This is Giants third baseman Pablo Sandoval as he appeared last season.
This is Pablo Sandoval now, courtesy of a pic he posted on twitter this afternoon.
Now, the shirt is a kinda baggy. There’s probably still some flab hiding under there. But at the rate he’s going, there might not be for much longer.
It’s probably not a coincidence that Sandoval has finally committed to conditioning as he enters his walk year in 2014. He’s just going to be 27 next season, and he could be in line for a big payday if he puts up numbers like he did in 2009 (.330/.387/.556) or 2011 (.315/.357/.552). With the way he had been going, he was probably going to be viewed as a first baseman as a free agent. However, if he can keep himself in pretty good shape, he should be able to last at third for at least a few more years.
For a few days, it looked like Aaron Judge was finally hitting his stride in the postseason. He was still striking out at a regular clip, piling more and more strikeouts atop the 16 he racked up in the Division Series, but he was mashing, too. He engineered a three-run homer during Game 3 of the Championship Series, followed by another blast and game-tying double in Game 4. His one-out double helped pad a five-run lead in Game 5, while his 425-footer off of Brad Peacock barely made a dent during a 7-1 loss in Game 6. And then Lance McCullers‘ curveball found and fooled him, as it did five of the 14 batters it met in Game 7:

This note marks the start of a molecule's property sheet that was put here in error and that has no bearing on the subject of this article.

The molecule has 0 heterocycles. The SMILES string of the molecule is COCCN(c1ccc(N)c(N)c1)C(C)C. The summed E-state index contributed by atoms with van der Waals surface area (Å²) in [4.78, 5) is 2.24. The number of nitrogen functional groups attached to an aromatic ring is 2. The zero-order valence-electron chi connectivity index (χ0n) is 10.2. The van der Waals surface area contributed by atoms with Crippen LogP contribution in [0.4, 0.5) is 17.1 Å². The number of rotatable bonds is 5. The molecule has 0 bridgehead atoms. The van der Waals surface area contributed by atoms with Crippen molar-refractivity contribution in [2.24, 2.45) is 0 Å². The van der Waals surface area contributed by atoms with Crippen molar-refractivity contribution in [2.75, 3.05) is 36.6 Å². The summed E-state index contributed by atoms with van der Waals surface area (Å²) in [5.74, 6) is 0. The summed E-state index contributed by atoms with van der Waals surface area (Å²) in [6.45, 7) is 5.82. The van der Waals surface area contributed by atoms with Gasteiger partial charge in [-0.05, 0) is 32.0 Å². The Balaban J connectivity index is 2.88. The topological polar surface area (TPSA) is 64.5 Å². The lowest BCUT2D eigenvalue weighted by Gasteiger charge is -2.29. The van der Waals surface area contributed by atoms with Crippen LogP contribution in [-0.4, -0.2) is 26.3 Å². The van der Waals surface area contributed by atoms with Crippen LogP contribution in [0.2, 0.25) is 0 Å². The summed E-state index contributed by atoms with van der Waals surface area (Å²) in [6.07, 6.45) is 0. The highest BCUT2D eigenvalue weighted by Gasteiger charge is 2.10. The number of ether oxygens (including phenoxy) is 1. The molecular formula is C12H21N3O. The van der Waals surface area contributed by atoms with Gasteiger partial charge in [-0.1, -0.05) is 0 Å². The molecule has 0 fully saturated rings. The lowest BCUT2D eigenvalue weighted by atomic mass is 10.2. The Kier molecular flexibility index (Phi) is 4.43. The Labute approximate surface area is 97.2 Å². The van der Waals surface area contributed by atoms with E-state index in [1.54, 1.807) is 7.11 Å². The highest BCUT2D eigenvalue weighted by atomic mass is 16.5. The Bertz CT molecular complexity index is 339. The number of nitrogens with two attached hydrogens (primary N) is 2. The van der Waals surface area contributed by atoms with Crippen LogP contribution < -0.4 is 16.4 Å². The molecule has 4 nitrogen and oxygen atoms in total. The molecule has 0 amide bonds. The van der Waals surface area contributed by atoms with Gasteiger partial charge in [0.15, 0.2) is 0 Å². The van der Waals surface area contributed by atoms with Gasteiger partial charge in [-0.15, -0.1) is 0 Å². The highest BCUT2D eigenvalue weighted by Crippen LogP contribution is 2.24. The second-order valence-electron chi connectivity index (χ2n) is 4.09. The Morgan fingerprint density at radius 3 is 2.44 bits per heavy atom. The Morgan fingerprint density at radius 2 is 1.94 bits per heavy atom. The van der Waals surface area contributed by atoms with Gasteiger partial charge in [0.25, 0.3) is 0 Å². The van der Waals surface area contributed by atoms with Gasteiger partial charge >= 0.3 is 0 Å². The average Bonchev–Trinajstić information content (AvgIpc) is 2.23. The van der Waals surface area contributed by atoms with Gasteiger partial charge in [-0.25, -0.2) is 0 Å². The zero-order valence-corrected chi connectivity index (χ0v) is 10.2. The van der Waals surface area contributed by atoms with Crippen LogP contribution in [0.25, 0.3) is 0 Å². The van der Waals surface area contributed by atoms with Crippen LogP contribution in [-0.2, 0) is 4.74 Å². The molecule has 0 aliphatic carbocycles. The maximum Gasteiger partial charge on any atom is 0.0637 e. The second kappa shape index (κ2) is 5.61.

The strikeout was Judge’s first of the evening and 27th since the start of the playoffs. No other major league batter has racked up that many strikeouts in a single postseason, though Alfonso Soriano’s 26-strikeout record in 2003 comes the closest. Within that record, Judge also collected three golden sombreros (four strikeouts in a single game), narrowly avoiding the dreaded platinum sombrero (five strikeouts in a single game).
It’s an unfortunate footnote to a spectacular year for the rookie outfielder, who decimated the competition with 52 home runs and 8.2 fWAR during the regular season and was a pivotal part of the Yankees’ playoff run. Thankfully, the image of McCullers’ curveball darting just under Judge’s bat won’t be the image that sticks with us for years to come. Instead, it’ll look something like this: